Motorcycle Therapy with a Yamaha Santa Barbara

Author John L. Stein spends $50 on a 1964 Yamaha Santa Barbara and a dream that won’t quit.


| September/October 2017



Yamaha Santa Barbara

Photos by Bill Masho, John Fosmire and John L. Stein

It’s possible that I may need a therapist, and I am hoping someone can recommend one.

You see, I am prone to acting on impulse, most recently squandering a perfectly good $50 bill to rescue the 1964 Yamaha 125 Santa Barbara YA6 seen here, spending untold hours working on it with little guarantee of any return, and then taking it on a nearly impossible ride.

The embarrassing thing is, I had the money for a better motorcycle. I knew this castoff would be needier than a snubbed Yorkie. And I assumed the ride would be long and painful. And yet, knowing all this in advance, I did it anyway. To frame my admission, it seems fitting to quote a line from a catchy Dierks Bentley tune: “I know what I was feeling, but what was I thinking?” That about sums up this one-year saga. So please, let me get it off my chest.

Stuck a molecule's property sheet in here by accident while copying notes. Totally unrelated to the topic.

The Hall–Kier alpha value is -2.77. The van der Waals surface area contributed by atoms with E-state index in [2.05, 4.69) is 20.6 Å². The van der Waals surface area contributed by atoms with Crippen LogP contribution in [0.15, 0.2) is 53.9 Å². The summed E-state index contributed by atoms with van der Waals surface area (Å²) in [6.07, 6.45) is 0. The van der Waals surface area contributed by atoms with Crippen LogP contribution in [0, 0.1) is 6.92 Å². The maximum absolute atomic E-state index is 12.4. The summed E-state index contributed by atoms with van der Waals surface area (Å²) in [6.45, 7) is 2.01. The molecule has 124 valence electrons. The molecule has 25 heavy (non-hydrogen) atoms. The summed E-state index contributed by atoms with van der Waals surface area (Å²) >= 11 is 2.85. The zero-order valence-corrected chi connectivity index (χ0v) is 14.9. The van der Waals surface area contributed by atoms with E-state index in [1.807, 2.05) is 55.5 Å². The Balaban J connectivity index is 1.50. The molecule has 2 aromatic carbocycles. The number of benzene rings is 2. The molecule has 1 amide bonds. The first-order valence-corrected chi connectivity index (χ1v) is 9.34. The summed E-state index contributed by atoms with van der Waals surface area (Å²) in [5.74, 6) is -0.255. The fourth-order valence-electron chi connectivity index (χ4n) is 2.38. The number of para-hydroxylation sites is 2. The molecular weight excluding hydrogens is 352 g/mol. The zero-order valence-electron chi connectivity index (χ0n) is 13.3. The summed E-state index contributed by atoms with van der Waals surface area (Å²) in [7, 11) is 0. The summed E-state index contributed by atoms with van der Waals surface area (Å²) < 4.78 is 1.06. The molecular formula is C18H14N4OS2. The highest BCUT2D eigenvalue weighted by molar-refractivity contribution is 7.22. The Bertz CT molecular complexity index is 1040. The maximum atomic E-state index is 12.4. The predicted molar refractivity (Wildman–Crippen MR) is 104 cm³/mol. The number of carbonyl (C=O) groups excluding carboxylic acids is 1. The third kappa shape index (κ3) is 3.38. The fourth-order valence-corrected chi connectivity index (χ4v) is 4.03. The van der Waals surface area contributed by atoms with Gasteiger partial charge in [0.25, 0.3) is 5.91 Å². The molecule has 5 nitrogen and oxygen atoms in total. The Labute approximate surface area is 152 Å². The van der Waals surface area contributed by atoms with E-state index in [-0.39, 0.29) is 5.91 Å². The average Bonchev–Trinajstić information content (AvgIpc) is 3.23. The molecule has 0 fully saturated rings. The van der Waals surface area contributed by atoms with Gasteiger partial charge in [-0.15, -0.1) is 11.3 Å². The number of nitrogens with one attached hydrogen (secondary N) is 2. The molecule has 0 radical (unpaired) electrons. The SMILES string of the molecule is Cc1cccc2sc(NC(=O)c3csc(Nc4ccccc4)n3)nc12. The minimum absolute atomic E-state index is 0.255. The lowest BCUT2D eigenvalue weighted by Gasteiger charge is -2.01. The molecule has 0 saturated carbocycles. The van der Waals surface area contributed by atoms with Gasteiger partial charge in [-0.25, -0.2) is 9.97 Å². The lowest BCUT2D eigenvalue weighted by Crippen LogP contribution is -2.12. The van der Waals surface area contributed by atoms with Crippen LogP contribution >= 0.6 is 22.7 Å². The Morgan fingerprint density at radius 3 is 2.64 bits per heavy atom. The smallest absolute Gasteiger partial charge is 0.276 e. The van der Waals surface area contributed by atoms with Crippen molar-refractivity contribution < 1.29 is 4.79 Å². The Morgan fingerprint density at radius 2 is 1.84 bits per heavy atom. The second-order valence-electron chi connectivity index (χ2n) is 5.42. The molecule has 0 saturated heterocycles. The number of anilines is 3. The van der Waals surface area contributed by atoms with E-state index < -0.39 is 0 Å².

Once upon a sweet ride

What I was feeling one innocent afternoon last year was that I just needed a new spark plug or fuel line or something as I wandered through the back door of Sport Cycle Pacific, my local Californian mom-and-pop motorcycle shop. But what I saw shoved up against a workbench was something else entirely — the forlorn, rusty, dingy Yamaha YA6 Santa Barbara a patron had dropped off. Or more like, abandoned. “Huh,” I thought. “A Santa Barbara in Santa Barbara, California.”

Yamaha’s YA6 was actually a pretty sophisticated little bike for 1964. It’s a 125cc 2-stroke with the first application of oil injection in lieu of labor-intensive premix, a robust 12-volt electrical system instead of 6-volt, the luxury of both electric and kickstarting, and racy rotary-valve induction, which maximized the small engine’s powerband and output. Downsides to the model were small 16-inch wheels and frumpy styling that, although typical for the day, has not aged particularly well.

The machine had apparently been used for just eight years, as evidenced by its 1971 registration sticker and just 761 miles showing on the odometer. Although clearly worse for wear, for the money it did seem like a compelling barn find. And I was the perfect dupe to adopt it. The rust and crust, a broken front brake cable and multiple other issues including a frozen engine didn’t faze me. Although they rightly should have.





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